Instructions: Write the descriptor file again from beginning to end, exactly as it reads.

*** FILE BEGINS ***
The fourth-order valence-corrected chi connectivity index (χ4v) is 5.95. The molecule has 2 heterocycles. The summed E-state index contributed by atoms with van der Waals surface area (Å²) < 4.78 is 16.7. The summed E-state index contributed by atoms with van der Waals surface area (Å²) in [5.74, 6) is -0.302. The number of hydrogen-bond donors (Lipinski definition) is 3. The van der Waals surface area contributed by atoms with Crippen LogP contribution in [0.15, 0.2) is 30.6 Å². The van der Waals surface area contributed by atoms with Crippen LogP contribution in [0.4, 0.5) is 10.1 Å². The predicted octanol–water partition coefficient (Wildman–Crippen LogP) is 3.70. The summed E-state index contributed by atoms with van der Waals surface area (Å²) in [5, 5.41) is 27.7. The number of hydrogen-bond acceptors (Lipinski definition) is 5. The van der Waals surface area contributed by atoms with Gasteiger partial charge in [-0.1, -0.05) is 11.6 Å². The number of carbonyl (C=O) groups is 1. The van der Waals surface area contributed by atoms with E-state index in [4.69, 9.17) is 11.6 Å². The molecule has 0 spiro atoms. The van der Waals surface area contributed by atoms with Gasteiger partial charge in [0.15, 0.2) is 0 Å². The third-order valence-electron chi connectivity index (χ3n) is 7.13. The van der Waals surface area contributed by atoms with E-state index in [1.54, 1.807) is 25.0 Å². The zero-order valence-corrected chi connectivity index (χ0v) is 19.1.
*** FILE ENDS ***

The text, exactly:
The fourth-order valence-corrected chi connectivity index (χ4v) is 5.95. The molecule has 2 heterocycles. The summed E-state index contributed by atoms with van der Waals surface area (Å²) < 4.78 is 16.7. The summed E-state index contributed by atoms with van der Waals surface area (Å²) in [5.74, 6) is -0.302. The number of hydrogen-bond donors (Lipinski definition) is 3. The van der Waals surface area contributed by atoms with Crippen LogP contribution in [0.15, 0.2) is 30.6 Å². The van der Waals surface area contributed by atoms with Crippen LogP contribution in [0.4, 0.5) is 10.1 Å². The predicted octanol–water partition coefficient (Wildman–Crippen LogP) is 3.70. The summed E-state index contributed by atoms with van der Waals surface area (Å²) in [5, 5.41) is 27.7. The number of hydrogen-bond acceptors (Lipinski definition) is 5. The van der Waals surface area contributed by atoms with Gasteiger partial charge in [-0.1, -0.05) is 11.6 Å². The number of carbonyl (C=O) groups is 1. The van der Waals surface area contributed by atoms with E-state index in [4.69, 9.17) is 11.6 Å². The molecule has 0 spiro atoms. The van der Waals surface area contributed by atoms with Gasteiger partial charge in [0.15, 0.2) is 0 Å². The third-order valence-electron chi connectivity index (χ3n) is 7.13. The van der Waals surface area contributed by atoms with E-state index in [1.54, 1.807) is 25.0 Å². The zero-order valence-corrected chi connectivity index (χ0v) is 19.1.